Bryant Park Life Hope Center, a three-story building in midtown Manhattan, New York, is situated at one of the world’s densely populated and influential crossroads. Flanked by a tower with more than 40 stories of luxury condos, hotel rooms, shopping, and surrounded by glass and steel skyscrapers (whose air space above even commands a hefty price), this property is in a powerful location.
Bryant Park Life Hope Center is poised to share hope, wholeness, and the three angels’ messages of Revelation 14 with the more than 12 million people who visit the area every year.
To help with the response to this opportunity and maximize its ministry potential, Bryant Park Life Hope Center, operated by the Greater New York Conference (GNYC) of the Adventist Church, received an operating grant from the Global Mission office of the General Conference of Seventh-day Adventists, designated to support start-up urban outreach centers in unreached cities or regions with more than 100,000 people. This grant will support a renewed vision for the Bryant Park location, which housed the Adventist Book Center until 2019.
“This funding will definitely impact our members, but also our friends [in the community],” GNYC president Henry Beras said, explaining that evangelism isn’t just preaching. “Now, to get people to go to church, the first thing you have to do is to show them that you love them, then to show that you have something different than other churches. This money will impact our evangelism program in the [outreach center] in Bryant Park.”
With these plans, the world church’s “Mission to the Cities” initiative and “I Will Go” strategic plans are moving forward. The initiatives call for all Adventists “to engage the collective resources of the global church in establishing [or increasing] a Seventh-day Adventist presence and needs-based ministry in cities of one million,” and to operate at least one of these outreach centers in each urban area with one million people or more.
“GNYC will use this resource pragmatically to jumpstart the [center] financially,” Bledi Leno, GNYC multi-ethnic ministries director and supervisor of the center, said. But on a deeper, more far-reaching level, Leno added, “we want it to inspire people locally to do more and apply themselves to urban ministries.”
The application process for the funding is designed to help create a center that is supported across the bandwidth of the church, from all tiers of church administration to business professionals and lay members. “In distributing the funding, the GC partners with the division, union, and local conference, who each has a voted allocation of financial support,” E. Douglas Venn, director of the GC Global Mission Urban Centers, said. “Working with this Life Hope Center Committee, business professionals reviewed the proposal, including consultation with Kevin Jackson, CEO of Australia-based Sanitarium Health & Wellbeing, who shares valuable experiences of running urban [outreach] centers. The Life Hope Center also has an operating board comprised of Adventist business leaders who oversee the business operations of this center. The ultimate goal of the [outreach center] is to be financially self-sustaining, ensuring its long-term ability to serve the city using Christ’s method alone.”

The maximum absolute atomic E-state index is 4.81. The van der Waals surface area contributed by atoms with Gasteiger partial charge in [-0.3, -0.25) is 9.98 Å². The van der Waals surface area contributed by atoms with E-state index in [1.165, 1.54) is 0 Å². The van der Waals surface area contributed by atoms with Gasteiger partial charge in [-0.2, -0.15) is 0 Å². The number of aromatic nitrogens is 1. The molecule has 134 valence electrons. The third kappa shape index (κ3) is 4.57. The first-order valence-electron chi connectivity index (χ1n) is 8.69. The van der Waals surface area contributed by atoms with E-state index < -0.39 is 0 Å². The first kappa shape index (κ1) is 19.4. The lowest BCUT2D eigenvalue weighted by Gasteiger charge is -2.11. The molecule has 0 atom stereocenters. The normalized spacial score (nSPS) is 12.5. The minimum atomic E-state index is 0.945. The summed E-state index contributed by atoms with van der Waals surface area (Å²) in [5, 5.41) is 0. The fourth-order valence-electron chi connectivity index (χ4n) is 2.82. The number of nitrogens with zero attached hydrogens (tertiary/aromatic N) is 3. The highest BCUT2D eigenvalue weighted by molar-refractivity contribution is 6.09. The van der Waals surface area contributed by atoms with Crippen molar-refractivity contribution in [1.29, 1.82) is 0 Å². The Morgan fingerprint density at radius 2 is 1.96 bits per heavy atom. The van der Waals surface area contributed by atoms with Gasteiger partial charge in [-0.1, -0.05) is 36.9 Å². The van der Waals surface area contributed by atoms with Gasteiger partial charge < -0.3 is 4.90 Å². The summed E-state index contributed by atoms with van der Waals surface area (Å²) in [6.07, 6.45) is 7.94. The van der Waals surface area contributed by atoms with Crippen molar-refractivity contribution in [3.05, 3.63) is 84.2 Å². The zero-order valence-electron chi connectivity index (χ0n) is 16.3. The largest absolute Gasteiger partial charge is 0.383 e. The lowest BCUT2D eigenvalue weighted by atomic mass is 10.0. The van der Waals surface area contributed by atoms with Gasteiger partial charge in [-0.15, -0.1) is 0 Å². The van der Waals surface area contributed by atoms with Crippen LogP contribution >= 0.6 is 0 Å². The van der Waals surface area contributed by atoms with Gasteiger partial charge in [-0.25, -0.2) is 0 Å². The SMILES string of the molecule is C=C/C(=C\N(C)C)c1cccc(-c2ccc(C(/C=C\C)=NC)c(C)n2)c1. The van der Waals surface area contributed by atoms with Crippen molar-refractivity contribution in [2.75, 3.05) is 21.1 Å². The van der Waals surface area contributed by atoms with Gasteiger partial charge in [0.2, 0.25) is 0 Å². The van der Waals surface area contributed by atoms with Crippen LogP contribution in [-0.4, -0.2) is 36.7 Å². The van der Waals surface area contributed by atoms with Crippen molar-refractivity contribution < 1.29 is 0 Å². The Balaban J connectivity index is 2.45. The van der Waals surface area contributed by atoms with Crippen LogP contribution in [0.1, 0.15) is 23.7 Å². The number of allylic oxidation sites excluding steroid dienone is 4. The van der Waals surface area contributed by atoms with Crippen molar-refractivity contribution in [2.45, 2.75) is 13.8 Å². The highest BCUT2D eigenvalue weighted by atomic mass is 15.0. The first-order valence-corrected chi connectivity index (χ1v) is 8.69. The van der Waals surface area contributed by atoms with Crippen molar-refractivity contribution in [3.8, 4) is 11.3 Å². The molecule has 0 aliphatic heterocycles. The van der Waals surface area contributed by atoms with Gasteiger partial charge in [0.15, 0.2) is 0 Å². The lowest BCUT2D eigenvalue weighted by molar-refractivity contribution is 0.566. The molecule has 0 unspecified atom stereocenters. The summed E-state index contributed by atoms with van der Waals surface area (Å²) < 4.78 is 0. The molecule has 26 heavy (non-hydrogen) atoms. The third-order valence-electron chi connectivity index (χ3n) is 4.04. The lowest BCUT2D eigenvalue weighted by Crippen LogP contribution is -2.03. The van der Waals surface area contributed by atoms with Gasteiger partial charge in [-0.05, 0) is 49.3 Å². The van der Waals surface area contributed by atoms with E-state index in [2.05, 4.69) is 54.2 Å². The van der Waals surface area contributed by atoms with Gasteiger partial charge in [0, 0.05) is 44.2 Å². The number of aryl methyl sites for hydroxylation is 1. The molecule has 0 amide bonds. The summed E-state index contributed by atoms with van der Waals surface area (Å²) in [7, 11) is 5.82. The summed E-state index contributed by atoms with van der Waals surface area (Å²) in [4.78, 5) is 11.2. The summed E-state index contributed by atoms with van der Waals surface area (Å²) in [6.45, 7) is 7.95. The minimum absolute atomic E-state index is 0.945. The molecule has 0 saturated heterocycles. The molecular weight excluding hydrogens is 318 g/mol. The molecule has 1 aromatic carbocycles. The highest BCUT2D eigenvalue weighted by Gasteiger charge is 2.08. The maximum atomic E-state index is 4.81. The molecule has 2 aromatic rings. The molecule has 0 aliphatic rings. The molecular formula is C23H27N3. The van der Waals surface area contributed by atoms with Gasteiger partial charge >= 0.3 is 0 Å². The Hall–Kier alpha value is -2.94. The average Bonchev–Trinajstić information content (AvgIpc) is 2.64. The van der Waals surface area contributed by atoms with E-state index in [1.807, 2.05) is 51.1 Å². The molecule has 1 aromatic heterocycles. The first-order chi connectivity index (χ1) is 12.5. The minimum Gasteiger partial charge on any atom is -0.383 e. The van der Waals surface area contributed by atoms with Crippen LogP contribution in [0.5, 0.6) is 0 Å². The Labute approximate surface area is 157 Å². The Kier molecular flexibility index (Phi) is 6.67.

Support from lay members is also beginning to arrive. An anonymous Adventist donor has given funds for remodeling the building, which has not seen updates since the 1980s. The GNYC continues to raise additional funds for the needed building renovations, capital improvements, and equipment not covered by the GC funding.
Plans for the Life Hope Center include partnering with area professionals to create a health and preventive lifestyle center and a mental health institute. A pop-up vegan café that will also organize plant-based cooking classes is in the future plans, along with a physical training and exercise center offering massage and simple hydrotherapy. The area will also include space to share literature and sell some best-selling Adventist titles.
Working in harmony with the Bryant Park Life Hope Center launch is GNYC pastor Wayne Jamel, with a team of young professionals. They are planting a church using the building as their meeting place and a springboard into the community. “This [funding] gives us the confidence to move forward with our plans,” Jamel said. “I am grateful for the support and look forward to what God will do as church members combine their efforts with the pastoral, conference, and General Conference leadership.”